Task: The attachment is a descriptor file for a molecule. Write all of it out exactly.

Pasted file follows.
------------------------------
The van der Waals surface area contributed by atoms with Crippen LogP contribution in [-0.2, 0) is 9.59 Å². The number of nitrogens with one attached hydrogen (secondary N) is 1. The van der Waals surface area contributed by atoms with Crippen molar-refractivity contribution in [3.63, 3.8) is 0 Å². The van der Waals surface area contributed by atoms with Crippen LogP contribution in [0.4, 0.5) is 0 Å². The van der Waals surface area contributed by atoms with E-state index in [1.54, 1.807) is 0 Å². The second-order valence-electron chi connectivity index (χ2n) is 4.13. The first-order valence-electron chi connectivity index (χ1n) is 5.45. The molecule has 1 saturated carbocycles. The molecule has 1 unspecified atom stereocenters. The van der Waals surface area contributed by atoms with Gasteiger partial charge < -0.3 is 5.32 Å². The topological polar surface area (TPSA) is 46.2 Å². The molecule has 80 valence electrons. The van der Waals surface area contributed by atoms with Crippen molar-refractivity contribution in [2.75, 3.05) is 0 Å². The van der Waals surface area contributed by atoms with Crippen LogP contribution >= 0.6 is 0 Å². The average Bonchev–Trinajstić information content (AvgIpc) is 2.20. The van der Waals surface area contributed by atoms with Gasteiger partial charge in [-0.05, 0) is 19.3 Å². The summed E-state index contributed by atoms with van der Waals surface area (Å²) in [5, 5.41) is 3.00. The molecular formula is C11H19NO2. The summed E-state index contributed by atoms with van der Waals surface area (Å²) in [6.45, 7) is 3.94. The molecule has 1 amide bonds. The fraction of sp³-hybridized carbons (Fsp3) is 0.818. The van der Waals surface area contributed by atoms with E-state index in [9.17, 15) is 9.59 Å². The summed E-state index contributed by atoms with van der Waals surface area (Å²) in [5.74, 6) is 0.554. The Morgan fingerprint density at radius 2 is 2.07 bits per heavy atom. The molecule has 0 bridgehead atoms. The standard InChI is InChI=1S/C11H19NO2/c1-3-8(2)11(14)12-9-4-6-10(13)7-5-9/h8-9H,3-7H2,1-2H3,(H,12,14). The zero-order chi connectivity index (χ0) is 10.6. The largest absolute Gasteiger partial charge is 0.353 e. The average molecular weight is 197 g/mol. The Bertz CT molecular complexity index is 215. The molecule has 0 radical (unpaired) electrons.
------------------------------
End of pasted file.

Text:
The van der Waals surface area contributed by atoms with Crippen LogP contribution in [-0.2, 0) is 9.59 Å². The number of nitrogens with one attached hydrogen (secondary N) is 1. The van der Waals surface area contributed by atoms with Crippen molar-refractivity contribution in [3.63, 3.8) is 0 Å². The van der Waals surface area contributed by atoms with Crippen LogP contribution in [0.4, 0.5) is 0 Å². The van der Waals surface area contributed by atoms with E-state index in [1.54, 1.807) is 0 Å². The second-order valence-electron chi connectivity index (χ2n) is 4.13. The first-order valence-electron chi connectivity index (χ1n) is 5.45. The molecule has 1 saturated carbocycles. The molecule has 1 unspecified atom stereocenters. The van der Waals surface area contributed by atoms with Gasteiger partial charge < -0.3 is 5.32 Å². The topological polar surface area (TPSA) is 46.2 Å². The molecule has 80 valence electrons. The van der Waals surface area contributed by atoms with Crippen molar-refractivity contribution in [2.75, 3.05) is 0 Å². The van der Waals surface area contributed by atoms with Crippen LogP contribution >= 0.6 is 0 Å². The average Bonchev–Trinajstić information content (AvgIpc) is 2.20. The van der Waals surface area contributed by atoms with Gasteiger partial charge in [-0.05, 0) is 19.3 Å². The summed E-state index contributed by atoms with van der Waals surface area (Å²) in [5, 5.41) is 3.00. The molecular formula is C11H19NO2. The summed E-state index contributed by atoms with van der Waals surface area (Å²) in [6.45, 7) is 3.94. The molecule has 1 amide bonds. The fraction of sp³-hybridized carbons (Fsp3) is 0.818. The van der Waals surface area contributed by atoms with E-state index in [9.17, 15) is 9.59 Å². The summed E-state index contributed by atoms with van der Waals surface area (Å²) in [5.74, 6) is 0.554. The Morgan fingerprint density at radius 2 is 2.07 bits per heavy atom. The molecule has 0 bridgehead atoms. The standard InChI is InChI=1S/C11H19NO2/c1-3-8(2)11(14)12-9-4-6-10(13)7-5-9/h8-9H,3-7H2,1-2H3,(H,12,14). The zero-order chi connectivity index (χ0) is 10.6. The largest absolute Gasteiger partial charge is 0.353 e. The average molecular weight is 197 g/mol. The Bertz CT molecular complexity index is 215. The molecule has 0 radical (unpaired) electrons.